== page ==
Die Ehe der Maria Braun / The Marriage of Maria Braun (1979)

30 04 2020

Roughly ten years ago I sat down to watch The Marriage of Maria Braun. It was my first experience with Rainer Werner Fassbinder. I trust very little of myself from ten years ago, but I knew I appreciated the film on some level. If I had to guess, my 18-year-old cinephile self probably liked that Fassbinder used a Steadicam and I probably also thought that Hanna Schygulla was pretty. In a way, I wasn’t wrong, but I was hilariously underprepared to fully comprehend Fassbinder. As one of his biggest International hits, Maria Braun is a popular entry point but as such it often gets decontextualized from its own author. This was Fassbinder’s 19th film in ten years (one can juke these stats by including Fassbinder’s many television productions made during the timespan) and he had evolved substantial. While I resist the rigid way his “eras” are sometimes catalogued, there’s something to be said in the fact that this film managers to synthesize his admiration for his two heroes, Bertolt Brecht and Douglas Sirk.

Towards the end of the Second World War, Maria marries a soldier, Hermann Braun. Unfortunately, the war isn’t over, and the ceremony takes place amidst an allied bombing raid. Days later, Hermann is declared dead. With little to no economic prospects, Maria becomes a hostess at a bar popular with American soldiers. Hermann is actually alive, and he walks in on Maria entertaining one of her patrons, Bill. In the ensuing struggle, Bill is murdered by Maria but Hermann takes the blame with the expectation that Maria will wait for his release. She finds work as an assistant for the wealthy Karl Oswald, and then graduates to his mistress with the hope that she’ll be able to provide for both herself and Hermann upon his release.

In Fassbinder’s robust filmography, The Marriage of Maria Braun is second only to Ali: Fears Eat the Soul in terms of popularity. Personally, I have never fully clicked with Ali. It’s one of those films that I should like more than I actually do. I think it has something to do with the fact that it is by far Fassbinder’s most tender and gentle work. He is often described as cynical, if not mean-spirited, and that film feels like a conscious reaction towards such criticism. In a way, it’s just too precious. To me, Maria Braun strikes a better balance. Fassbinder’s humor is still intact, and the characters needn’t spiral down the rabbit hole of melodramatic misery. The most striking thing about Maria’s suffering is that it isn’t dramatically apparent. Her pain is much duller than the kind depicted in Ali. Punctuated by Schygulla’s charisma, it cuts deeper and burns slower.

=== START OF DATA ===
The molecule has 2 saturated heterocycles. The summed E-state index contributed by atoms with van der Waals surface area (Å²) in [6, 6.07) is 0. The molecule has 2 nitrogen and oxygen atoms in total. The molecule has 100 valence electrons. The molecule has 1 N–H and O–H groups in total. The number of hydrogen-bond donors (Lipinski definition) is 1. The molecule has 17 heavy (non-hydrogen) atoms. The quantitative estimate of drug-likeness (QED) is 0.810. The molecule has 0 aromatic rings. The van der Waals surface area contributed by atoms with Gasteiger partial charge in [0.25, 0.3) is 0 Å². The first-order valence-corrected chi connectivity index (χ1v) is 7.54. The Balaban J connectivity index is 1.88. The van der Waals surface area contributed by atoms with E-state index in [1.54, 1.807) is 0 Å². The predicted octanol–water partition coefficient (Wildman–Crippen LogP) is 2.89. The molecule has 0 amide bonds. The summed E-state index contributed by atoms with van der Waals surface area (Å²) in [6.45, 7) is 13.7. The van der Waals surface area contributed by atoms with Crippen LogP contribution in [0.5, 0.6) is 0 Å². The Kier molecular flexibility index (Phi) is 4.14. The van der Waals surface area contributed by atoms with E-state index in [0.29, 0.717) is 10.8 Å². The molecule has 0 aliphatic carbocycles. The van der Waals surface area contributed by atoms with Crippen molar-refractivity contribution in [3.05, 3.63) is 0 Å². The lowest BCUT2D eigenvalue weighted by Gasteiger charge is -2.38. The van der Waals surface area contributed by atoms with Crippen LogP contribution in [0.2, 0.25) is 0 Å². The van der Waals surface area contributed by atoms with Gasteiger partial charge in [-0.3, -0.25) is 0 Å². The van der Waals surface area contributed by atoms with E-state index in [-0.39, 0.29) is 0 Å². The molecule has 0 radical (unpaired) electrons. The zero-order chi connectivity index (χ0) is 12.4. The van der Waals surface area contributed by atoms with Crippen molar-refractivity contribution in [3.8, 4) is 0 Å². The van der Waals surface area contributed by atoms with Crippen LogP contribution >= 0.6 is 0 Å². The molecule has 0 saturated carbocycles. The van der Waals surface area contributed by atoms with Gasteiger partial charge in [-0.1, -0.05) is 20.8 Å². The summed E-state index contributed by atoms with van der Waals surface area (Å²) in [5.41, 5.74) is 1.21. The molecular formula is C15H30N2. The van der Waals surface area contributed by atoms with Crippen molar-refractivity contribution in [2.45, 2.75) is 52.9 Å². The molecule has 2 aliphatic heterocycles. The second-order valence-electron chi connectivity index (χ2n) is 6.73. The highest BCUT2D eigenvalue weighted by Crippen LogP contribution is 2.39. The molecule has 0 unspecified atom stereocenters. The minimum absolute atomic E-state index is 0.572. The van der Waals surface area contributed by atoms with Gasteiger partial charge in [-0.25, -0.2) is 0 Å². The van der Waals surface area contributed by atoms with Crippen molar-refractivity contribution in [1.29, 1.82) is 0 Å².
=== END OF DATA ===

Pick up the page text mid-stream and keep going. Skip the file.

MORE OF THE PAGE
The film’s opening immediately displays this sort of balance. One can find countless plot descriptions across the internet that say something along the lines of “Maria gets married amidst the war” but this is an extremely literal description. There’s a staccato brilliance to this opening, one that calls back to Fassbinder’s start as a filmmaker. The Berlin Film School deferred him in 1966, which forced him to reroute through Munich’s Action Theater. He became fascinated with Bertolt Brecht and incorporated his ideas into his stage plays. The earliest Fassbinder films reflect this fascination as well as the theatrical background. The compositions in his first feature film, Love is Colder than Death, are static long shots. We tend to see the entire bodies of his characters and they speak out of the rhythm. A dismissive audience would describe them “as not acting like real people.” For many, this is difficult, but to me it is an accessible source of humor. On the surface, Maria Braun is completely unlike this, “the characters act like real people.”

This is an incorrect assessment. In both instances, Fassbinder is challenging the conventional dramatic demand for empathy. In a way, his withholding of any “identification” is a tease. It retrains us. This works wonderfully for Maria because she never keeps up a moral standard. We don’t look up to her, or admire her, and we shouldn’t do those things in film. Sure, she preservers, but she also manipulates and is ill-tempered. She’s not “good” and she’s not “bad.” Fassbinder played with empathy throughout his career. It’s obvious in his earliest Brechtian features, but he’s also doing it in his melodramas, where both the performances and misfortunes are extended to absurdity. Again, the balance is perfected in Maria Braun, Brecht and Sirk are both present. As it is, the surface often resembles a handsome and accessible entry point into Fassbinder’s world. Revisiting Maria Braun after seeing his stranger and thornier efforts is nourishing because of its similarities to those films, not the differences.


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